In fact, the word “Jesus” appears to be completely absent from the book. Kelly does not stop the abduction by calling on “the name of Jesus”, but “the name of God” (Encounter, p 134).

Many Pentecostal Christians appear to rely on their subjective experience, rather than the objective Word of God, as their source for truth and authority. If they experience something, it must be true and from God. This has made Pentecostals to all sorts of deceptions and heresies.

Other Pentecostals, such as Andrew Strom, are more discerning and accept that Pentecostals can have false demonic experiences which they think are from God.

As mentioned on Part One, three weeks before her UFO encounter, Kelly, who had been praying and fasting, had an intense spiritual experience, which she described as energy rolling over her and which left her physicality exhausted (Encounter, p 29). It might sound like what Pentecostals refer to as being baptised in the Holy Spirit, however Kelly says the energy which she felt “was very similar to the energy I experienced during the [UFO] encounter, except that my interpretation of it was completely different (Encounter, p 30). If both experiences were similar, and she regarded the UFO experience as demonic, this suggests her initial experience  was not from God and she had been deceived.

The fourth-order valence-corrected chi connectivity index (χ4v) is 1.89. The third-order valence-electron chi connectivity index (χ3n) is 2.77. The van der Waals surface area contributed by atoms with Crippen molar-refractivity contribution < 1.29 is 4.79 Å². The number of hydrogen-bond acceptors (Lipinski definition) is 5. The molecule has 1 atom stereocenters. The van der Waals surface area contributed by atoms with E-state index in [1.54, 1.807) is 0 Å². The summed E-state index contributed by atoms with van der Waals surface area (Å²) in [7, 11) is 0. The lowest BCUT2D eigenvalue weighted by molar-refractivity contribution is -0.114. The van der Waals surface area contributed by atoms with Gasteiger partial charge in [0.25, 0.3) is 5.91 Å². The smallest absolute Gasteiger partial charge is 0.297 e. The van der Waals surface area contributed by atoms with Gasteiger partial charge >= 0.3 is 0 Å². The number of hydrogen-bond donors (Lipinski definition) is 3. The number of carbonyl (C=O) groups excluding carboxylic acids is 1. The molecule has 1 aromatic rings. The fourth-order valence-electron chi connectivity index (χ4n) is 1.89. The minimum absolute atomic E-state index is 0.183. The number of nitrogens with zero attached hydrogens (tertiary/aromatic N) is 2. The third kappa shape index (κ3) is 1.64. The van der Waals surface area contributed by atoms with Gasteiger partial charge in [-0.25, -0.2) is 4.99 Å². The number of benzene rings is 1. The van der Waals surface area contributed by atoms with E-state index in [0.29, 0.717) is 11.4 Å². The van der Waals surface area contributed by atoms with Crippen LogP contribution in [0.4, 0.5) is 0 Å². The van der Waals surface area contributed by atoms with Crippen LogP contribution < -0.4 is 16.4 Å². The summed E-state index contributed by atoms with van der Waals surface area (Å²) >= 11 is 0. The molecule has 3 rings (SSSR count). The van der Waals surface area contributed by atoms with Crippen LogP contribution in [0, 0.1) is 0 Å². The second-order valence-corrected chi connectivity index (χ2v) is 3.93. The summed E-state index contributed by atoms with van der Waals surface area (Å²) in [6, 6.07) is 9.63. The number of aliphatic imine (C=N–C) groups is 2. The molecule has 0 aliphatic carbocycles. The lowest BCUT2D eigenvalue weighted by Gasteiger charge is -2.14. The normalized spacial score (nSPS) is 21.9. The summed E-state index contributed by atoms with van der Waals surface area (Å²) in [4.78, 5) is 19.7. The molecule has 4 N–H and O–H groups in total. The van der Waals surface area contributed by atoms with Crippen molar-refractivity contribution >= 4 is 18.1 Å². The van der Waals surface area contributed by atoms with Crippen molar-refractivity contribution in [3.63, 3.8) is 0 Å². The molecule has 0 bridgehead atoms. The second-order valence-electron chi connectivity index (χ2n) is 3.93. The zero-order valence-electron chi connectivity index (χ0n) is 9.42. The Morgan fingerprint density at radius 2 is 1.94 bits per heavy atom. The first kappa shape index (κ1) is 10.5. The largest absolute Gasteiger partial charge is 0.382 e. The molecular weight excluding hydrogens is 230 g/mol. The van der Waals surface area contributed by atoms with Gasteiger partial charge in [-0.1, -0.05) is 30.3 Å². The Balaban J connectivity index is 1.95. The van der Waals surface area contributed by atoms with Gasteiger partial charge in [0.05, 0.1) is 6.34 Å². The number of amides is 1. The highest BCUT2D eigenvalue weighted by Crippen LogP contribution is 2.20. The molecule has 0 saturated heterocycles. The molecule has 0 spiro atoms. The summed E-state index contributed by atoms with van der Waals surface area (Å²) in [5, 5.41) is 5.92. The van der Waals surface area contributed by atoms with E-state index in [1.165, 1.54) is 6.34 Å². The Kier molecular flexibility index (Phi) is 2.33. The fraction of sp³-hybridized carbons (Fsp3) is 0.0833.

Kelly saw her first UFO on the way to her friend’s house and she was at first confused, but then concluded that God must have sent it to acknowledge her devotion to Him. She said in her mind to the UFO that she would see it again later (Encounter, p 35-36).

At this point Kelly did not consider the possibility of demonic deception. She assumed it was from God, as if God sends us UFOs to show us how good we are, and probably opened herself up to demonic influence by trying to communicate with the UFO in her mind.